UNI88 wrote: ↑Tue Dec 29, 2020 3:03 pm
JoltinJoe wrote: ↑Tue Dec 29, 2020 2:13 pm
Erasmus was the leading thinker of the Catholic Counter-Reformation. Among other things, Erasmus called for the Catholic Church needed to "pull back" from entanglement with secular authority, as he believed that the moral authority of the Church was compromised by these entanglements. In that sense, he can be called a "secularist," as he called for a stronger separation of church and state.
Erasmus can also be called a "humanist" in that he believed that the Catholic Church needed to focus more on affirming individual dignity (which went hand in hand with his call to pull back from entanglements with the sovereigns).
But Erasmus can't be called a "secular humanist" as that term is applied today. Erasmus is more accurately called a "Christian humanist."
Today, a "secularist humanist" identifies either as an atheist or agnostic. Erasmus was a theist; a Catholic. Erasmus is, however, very influential among "secularist humanists" today because his "humanism" is a cornerstone of the ethical/moral values that secular humanists have adopted. They have just thrown away Erasmus' "theism" and otherwise appropriated much of "humanism." [This doesn't really logically follow, though, because Erasmus saw the dignity of the person derived from his identity as a child of God, but that's an issue for another day.
"Secular humanists" like to say that they have "reformed" the Church and that the Church has adopted "their" morality. This is not true. The Church, over the years, has been influenced and "tamed" by Erasmus. "Secularist humanists" really took Church theology and made it their own; not the other way around.
1) We're down in the weeds and avoiding my assertion that religious and anti-religious extremists are mirror images of each other.
2) It's your opinion that today's secularist humanists identify either as atheist or agnostic. I consider myself a secular humanist and I don't identify as an athiest or agnostic.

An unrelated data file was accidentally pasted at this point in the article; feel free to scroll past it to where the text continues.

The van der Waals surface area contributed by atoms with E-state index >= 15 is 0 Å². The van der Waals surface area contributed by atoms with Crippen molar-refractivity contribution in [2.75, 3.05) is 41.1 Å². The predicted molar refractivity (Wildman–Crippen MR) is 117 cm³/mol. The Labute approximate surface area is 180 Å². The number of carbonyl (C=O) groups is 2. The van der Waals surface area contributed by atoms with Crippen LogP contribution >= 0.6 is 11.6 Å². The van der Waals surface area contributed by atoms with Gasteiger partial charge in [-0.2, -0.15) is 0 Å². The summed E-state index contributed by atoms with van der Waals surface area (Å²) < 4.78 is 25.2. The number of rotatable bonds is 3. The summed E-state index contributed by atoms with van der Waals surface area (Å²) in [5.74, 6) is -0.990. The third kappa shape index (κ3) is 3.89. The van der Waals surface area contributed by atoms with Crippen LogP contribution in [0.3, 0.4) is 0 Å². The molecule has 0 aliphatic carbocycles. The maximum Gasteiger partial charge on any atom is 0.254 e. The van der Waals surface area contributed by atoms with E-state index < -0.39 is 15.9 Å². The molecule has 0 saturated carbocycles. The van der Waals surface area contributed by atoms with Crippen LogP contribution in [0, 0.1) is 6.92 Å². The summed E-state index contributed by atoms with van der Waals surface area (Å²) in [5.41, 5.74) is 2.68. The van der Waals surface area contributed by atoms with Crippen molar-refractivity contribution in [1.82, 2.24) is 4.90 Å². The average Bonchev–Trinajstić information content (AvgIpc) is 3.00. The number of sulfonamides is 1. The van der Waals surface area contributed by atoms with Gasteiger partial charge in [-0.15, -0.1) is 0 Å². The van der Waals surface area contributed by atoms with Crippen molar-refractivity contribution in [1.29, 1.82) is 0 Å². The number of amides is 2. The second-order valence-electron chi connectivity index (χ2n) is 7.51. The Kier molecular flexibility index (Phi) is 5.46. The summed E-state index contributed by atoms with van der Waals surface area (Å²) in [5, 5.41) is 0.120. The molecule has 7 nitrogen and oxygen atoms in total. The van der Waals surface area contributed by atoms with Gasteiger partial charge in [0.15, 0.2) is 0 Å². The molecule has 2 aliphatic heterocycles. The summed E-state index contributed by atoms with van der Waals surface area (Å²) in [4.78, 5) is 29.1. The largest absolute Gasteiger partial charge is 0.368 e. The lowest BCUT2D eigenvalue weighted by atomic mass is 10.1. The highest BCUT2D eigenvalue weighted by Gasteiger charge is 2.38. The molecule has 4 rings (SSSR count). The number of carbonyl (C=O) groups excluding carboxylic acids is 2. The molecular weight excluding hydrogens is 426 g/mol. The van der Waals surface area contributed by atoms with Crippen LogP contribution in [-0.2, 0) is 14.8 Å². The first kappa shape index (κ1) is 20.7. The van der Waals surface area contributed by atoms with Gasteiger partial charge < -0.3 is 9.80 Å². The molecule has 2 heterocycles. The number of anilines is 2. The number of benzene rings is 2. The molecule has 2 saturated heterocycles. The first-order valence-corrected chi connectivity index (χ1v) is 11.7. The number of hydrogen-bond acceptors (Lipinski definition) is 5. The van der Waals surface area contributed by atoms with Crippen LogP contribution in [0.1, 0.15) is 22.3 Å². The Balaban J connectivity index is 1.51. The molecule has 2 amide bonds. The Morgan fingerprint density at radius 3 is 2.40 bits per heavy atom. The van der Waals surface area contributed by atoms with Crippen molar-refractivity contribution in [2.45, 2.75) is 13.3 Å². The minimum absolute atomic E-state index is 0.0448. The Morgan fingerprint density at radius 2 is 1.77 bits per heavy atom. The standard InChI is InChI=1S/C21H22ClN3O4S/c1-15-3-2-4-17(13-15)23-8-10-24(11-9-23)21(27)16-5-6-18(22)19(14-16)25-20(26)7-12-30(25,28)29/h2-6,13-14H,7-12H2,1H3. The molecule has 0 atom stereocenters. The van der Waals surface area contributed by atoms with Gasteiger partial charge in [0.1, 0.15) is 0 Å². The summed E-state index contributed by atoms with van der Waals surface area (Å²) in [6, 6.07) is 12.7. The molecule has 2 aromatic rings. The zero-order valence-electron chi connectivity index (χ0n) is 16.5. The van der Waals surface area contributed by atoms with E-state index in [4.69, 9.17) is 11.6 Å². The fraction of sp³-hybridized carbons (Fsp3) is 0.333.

3) I will admit that my religious upbringing influenced my values but not as much as my parents did.
(1) I'm simply addressing your point concerning Erasmus and "secular humanism." I don't have any quarrel with your characterization of the fundamentalist right (or at least elements of the fundamentalist right), and I don't see where I expressed any objection to that observation anywhere in this thread. I thought we were discussing whether Erasmus can be called either a "secularist" or a "secular humanist."
(2) It is not my opinion that secular humanists identify either as atheist or agnostic. That's just a fact of modern usage. In today's conversation, to say that you're a secularist humanist, but not atheist or agnostic, is confusing. Then again, you could firmly believe, like some theists of old, in a non-personal god that created man, and left him to his own, and that man's sense of moral values does not derive from the will of the Creator -- and thus call yourself a "secular humanist." But such theism is rare today, and is usually expressed as a fall-back position for an agnostic (i.e., "I have no firm conviction on whether there is a God, but if he does exist, he is not interested in the affairs of his creation").
(3) But what influenced your parents?
I would only say this. If you believe in a personal God who has created each individual person, and endowed all persons with essential rights and human dignity, and that all of what is right and wrong hinges on the issue of the dignity of creation (and of each person of creation), then you are not a "secular humanist" as that term is used today. You are a "humanist," a "Christian humanist," a "Judeo-Christian humanist" or a "religious humanist." But what I have expressed here is the essence of Christian humanism set forth by Erasmus and like thinkers. It is a foundational concept of both the philosophical Counter-Reformation and the Enlightenment.
And my beef with the political left today (and the secular humanists) is that they are seeking to undermine the concept that the INDIVIDUAL is endowed with rights and human dignity (by a Creator), because they believe that the interests of the "collective state" are greater than the rights of any individual. And they need to destroy this concept in order to create the collective state that they seek to establish.